people only put themselves in danger using legal highs because safer illegal historical alternatives are less readily available and difficult to obtain. maybe if we move forward with the rest of the world and legalise the sale of cannabis, a substance used for hundreds of years completely harmlessly, we could potentially save lives. we need to educate young people. by making it a taboo subject we force them into dangerous situations over which they have no control. at the end of the day, regardless of what anyone says, people are going to want to expand their consciousness through the use of psychedelic compounds and with that said we as a society are duty bound to make sure they are protected when they do so. how many children have to be murdered by the government through inaction before something changes. legalisation means better education, better quality and safe monitored environments for those who choose to take psychedelics and use them in a positive way rather than enveloping them in a culture of ignorance and fear and putting them at a potentially lethal risk. daisy.talks
  • Score: 4

9:00pm Sun 4 May 14

Charlie Bucket says...

daisy.talks wrote:
people only put themselves in danger using legal highs because safer illegal historical alternatives are less readily available and difficult to obtain. maybe if we move forward with the rest of the world and legalise the sale of cannabis, a substance used for hundreds of years completely harmlessly, we could potentially save lives. we need to educate young people. by making it a taboo subject we force them into dangerous situations over which they have no control. at the end of the day, regardless of what anyone says, people are going to want to expand their consciousness through the use of psychedelic compounds and with that said we as a society are duty bound to make sure they are protected when they do so. how many children have to be murdered by the government through inaction before something changes. legalisation means better education, better quality and safe monitored environments for those who choose to take psychedelics and use them in a positive way rather than enveloping them in a culture of ignorance and fear and putting them at a potentially lethal risk.
Well put. We should really focus more scientific effort in finding safer ways for people to get high, and stop moralising. Every time this comes up, I ask the question "aside from the health drawbacks with the currently available drugs, can anyone explain what exactly is wrong with getting high?" and the closest anyone ever comes to answering it is "I think it's sad that people feel they have to". The ridiculous hyperbole around drug use quashes any hope at a reasonable dialog on the subject.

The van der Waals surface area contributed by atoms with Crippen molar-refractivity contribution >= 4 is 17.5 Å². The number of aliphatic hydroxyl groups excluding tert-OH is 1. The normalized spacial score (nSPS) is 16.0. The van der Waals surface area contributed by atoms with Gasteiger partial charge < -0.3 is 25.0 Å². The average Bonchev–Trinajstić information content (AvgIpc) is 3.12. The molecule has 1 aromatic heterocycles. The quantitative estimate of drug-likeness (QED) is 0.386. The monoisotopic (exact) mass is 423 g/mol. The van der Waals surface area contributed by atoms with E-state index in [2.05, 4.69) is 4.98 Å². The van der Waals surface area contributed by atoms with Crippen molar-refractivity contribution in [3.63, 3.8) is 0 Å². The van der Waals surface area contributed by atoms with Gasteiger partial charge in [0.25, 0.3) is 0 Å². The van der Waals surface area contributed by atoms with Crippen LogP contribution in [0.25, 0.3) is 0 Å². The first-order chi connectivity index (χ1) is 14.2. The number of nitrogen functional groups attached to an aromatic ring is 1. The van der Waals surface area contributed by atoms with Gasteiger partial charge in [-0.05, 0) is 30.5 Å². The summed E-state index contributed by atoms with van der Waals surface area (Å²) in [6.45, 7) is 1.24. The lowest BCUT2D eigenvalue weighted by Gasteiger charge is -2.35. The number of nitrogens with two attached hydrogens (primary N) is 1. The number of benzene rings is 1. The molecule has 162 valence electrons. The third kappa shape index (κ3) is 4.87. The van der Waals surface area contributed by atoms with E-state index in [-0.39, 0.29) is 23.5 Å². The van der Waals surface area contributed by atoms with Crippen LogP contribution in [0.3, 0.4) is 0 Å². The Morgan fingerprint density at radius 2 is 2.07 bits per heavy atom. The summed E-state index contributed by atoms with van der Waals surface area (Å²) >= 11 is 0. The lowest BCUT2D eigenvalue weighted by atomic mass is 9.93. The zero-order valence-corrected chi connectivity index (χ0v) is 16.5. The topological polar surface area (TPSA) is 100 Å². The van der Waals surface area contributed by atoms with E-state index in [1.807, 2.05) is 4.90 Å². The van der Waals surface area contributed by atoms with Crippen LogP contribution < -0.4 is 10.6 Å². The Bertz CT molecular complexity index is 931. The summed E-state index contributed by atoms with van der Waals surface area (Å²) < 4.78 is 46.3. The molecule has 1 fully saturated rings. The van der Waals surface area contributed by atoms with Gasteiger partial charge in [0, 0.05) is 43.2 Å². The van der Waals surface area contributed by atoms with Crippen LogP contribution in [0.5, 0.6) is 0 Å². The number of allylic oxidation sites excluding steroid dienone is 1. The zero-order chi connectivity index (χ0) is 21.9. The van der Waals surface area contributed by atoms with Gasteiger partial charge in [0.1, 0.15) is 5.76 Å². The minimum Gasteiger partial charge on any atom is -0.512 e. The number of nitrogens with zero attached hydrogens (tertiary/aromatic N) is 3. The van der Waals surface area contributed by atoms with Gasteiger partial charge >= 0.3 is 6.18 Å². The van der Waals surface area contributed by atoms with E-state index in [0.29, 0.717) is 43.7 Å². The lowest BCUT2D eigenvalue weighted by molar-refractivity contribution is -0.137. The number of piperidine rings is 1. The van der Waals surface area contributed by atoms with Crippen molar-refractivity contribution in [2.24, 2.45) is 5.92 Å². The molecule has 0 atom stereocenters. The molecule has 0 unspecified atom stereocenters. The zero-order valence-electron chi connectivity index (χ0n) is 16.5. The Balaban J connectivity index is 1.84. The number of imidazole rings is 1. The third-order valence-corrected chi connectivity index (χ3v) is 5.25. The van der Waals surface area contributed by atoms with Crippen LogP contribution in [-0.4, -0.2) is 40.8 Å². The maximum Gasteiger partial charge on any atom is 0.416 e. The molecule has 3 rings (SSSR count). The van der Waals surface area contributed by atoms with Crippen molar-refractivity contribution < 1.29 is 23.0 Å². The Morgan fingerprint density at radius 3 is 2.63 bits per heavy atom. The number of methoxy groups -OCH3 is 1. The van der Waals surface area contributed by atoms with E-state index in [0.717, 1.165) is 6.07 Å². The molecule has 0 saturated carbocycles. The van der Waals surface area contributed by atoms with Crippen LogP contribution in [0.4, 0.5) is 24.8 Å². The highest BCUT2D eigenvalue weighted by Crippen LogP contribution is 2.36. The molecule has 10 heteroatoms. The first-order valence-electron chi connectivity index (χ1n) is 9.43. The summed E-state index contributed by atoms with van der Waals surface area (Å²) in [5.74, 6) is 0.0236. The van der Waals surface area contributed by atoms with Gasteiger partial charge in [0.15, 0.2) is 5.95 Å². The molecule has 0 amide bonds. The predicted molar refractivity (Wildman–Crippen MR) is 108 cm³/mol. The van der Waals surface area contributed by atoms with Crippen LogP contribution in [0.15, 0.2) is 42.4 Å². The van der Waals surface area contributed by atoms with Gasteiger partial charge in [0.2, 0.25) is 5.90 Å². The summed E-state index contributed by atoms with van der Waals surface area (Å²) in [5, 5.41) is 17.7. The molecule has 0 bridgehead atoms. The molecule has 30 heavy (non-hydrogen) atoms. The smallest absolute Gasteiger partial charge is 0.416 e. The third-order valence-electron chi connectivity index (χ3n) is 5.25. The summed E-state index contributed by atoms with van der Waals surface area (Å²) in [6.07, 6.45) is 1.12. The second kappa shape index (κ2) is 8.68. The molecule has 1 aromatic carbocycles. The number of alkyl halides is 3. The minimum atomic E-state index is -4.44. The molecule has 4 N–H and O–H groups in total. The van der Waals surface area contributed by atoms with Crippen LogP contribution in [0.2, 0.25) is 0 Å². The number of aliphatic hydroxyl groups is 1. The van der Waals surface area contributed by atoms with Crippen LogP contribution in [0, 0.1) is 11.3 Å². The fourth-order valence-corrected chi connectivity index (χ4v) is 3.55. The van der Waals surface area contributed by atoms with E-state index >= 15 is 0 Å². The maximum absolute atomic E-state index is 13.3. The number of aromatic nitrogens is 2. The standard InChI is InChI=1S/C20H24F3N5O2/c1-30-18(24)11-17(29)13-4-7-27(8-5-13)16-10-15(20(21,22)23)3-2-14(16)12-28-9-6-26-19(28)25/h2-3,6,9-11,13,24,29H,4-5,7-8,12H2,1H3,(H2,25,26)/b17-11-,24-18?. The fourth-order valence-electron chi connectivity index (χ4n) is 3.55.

[quote][p][bold]daisy.talks[/bold] wrote: people only put themselves in danger using legal highs because safer illegal historical alternatives are less readily available and difficult to obtain. maybe if we move forward with the rest of the world and legalise the sale of cannabis, a substance used for hundreds of years completely harmlessly, we could potentially save lives. we need to educate young people. by making it a taboo subject we force them into dangerous situations over which they have no control. at the end of the day, regardless of what anyone says, people are going to want to expand their consciousness through the use of psychedelic compounds and with that said we as a society are duty bound to make sure they are protected when they do so. how many children have to be murdered by the government through inaction before something changes. legalisation means better education, better quality and safe monitored environments for those who choose to take psychedelics and use them in a positive way rather than enveloping them in a culture of ignorance and fear and putting them at a potentially lethal risk.[/p][/quote]Well put. We should really focus more scientific effort in finding safer ways for people to get high, and stop moralising. Every time this comes up, I ask the question "aside from the health drawbacks with the currently available drugs, can anyone explain what exactly is wrong with getting high?" and the closest anyone ever comes to answering it is "I think it's sad that people feel they have to". The ridiculous hyperbole around drug use quashes any hope at a reasonable dialog on the subject. Charlie Bucket
  • Score: 0

10:00am Mon 5 May 14

Micle1974 says...

Pointless. Let's all take our websites down, why don't we shut our shop doors and board them with posters for this for a day too
Pointless. Let's all take our websites down, why don't we shut our shop doors and board them with posters for this for a day too Micle1974
  • Score: 1

11:46am Wed 7 May 14

daisy.talks says...

So, they had the “digital blackout” did anything happen? No
So, they had the “digital blackout” did anything happen? No daisy.talks
  • Score: 0